The Case of Jack DeCoster
Un unscrupulous businessman built one of the nation’s largest egg production operations while breaking environmental and labor laws – only to face prison time as a result.
His lawyers have asked that he serve his sentence at a minimum security prison camp in Turner, Maine so he remains close to family, doctors and church community.
Early Life and Education
Jack DeCoster acquired 100 chickens as a teenager and transformed them into an egg empire, eventually founding three farms across three states. Critics accuse him of labor and environmental violations while his supporters applaud his dedication and work ethic – once living in poverty but now giving away millions to charities.
Myron Levin of The Maine Times noted DeCoster’s businesses frequently violated state labor and environmental laws; yet they paid millions in fines as costs of doing business.
Judge Daniel DeCoster reversed the order of sentencing so Jack DeCoster will report first, followed by his son who will serve his time at a minimum-security facility in New Hampshire.
DeCoster began his egg business as a teenager in 1949, founding Wright County Egg, Hillandale Farms, Ohio Fresh Eggs, and Quality Eggs of Maine companies with which are associated with labor violations, environmental health risks and animal cruelty violations over many decades.1 These violations include labor issues such as low pay for workers in their workplace as well as animal abuse issues that have gone undetected for many years.1
One former journalist who has followed Jack’s company refers to him as “Notorious Jack,” due to his frequent run-ins with state and federal law enforcement officials as well as workers filing lawsuits seeking fair wages, medical coverage, safe working conditions and access to legal help2.2
Yet despite his troubles, he has never served jail time. Instead, he sees his millions in fines as insurance premiums–the cost of doing business; for migrant workers fearful of deportation however, those costs don’t include freedom costs.
Austin “Jack” DeCoster, who established one of the country’s largest egg production operations despite facing labor and environmental violations, is widely perceived by his friends to be both an arrogant and ruthless businessman as well as a community benefactor who gives away wealth to charity while counseling inmates about Christianity. Critics, on the other hand, accuse him of exploiting workers while treating his animals in deplorable conditions.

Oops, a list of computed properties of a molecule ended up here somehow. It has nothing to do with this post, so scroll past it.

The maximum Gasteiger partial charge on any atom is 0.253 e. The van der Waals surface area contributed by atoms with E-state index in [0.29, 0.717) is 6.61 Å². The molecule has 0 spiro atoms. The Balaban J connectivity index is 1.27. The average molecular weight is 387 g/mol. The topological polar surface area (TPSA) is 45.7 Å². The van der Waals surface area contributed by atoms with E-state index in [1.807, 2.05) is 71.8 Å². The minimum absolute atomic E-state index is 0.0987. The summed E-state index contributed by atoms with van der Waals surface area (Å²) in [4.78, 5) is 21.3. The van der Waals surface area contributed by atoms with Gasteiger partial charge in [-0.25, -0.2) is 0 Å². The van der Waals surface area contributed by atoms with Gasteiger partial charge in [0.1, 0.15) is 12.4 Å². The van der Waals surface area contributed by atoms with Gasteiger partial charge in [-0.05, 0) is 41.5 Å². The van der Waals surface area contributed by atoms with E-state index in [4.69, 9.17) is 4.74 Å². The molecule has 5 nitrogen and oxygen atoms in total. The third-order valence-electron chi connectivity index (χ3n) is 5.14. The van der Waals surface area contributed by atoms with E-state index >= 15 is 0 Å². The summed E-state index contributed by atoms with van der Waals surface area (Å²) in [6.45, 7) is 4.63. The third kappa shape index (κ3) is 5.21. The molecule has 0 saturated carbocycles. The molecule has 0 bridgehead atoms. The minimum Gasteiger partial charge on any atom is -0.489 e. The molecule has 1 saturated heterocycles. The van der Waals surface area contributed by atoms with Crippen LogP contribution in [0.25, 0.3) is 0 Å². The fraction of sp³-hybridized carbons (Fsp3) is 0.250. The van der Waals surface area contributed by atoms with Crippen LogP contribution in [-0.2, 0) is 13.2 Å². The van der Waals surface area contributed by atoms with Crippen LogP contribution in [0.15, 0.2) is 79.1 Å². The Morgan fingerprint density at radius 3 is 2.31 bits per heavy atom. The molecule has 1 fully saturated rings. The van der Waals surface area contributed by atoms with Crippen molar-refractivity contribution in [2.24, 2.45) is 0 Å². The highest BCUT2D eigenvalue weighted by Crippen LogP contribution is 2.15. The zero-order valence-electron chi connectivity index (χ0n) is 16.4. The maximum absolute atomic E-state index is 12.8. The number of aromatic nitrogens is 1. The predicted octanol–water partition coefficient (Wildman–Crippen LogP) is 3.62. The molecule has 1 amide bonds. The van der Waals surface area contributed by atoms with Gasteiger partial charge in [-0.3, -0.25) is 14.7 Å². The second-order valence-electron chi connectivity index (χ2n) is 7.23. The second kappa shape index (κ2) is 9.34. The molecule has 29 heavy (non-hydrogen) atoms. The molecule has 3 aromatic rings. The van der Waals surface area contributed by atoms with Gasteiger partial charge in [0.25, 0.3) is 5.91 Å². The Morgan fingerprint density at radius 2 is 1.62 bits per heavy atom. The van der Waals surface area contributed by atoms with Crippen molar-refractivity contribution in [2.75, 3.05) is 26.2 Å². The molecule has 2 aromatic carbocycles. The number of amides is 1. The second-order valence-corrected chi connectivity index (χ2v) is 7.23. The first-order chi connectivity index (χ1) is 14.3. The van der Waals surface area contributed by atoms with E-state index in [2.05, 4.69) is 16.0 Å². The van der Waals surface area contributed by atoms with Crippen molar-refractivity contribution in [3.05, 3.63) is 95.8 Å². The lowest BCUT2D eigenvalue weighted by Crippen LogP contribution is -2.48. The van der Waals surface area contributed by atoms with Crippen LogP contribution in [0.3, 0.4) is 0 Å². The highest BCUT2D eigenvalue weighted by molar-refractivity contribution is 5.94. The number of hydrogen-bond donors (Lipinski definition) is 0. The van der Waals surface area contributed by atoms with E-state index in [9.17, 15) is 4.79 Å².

DeCoster has paid millions in fines over time for all kinds of offenses ranging from falsifying trucking logs and hiring illegal immigrants, animal cruelty, environmental contamination and workplace safety violations – but has never faced jail time.
He plans on surrendering himself to federal marshals a week or so before Thanksgiving and would prefer FCI Berlin, a medium-security prison with a satellite minimum security prison camp, because it’s closer to Turner, Maine where his home is.
Austin “Jack” DeCoster stands out among America’s egg producers as one of the nation’s premier salmonella and excrement distributors, prompting a national recall last month from Iowa henhouses owned by him. For decades he has amassed labor, environmental and public health violations across multiple states – something only two other egg producers in Iowa have accomplished to date.
He’s paid millions in fines for everything from falsifying trucking logs, exploiting immigrant workers and disregarding workplace safety concerns to environmental contamination, animal cruelty and making employees live in subpar company trailers.
Friends and family describe him as both stubborn and ruthless, yet generous in charitable giving. His businesses appear to view millions they’ve paid in fines as simply another cost associated with doing business – something many other people might perceive differently.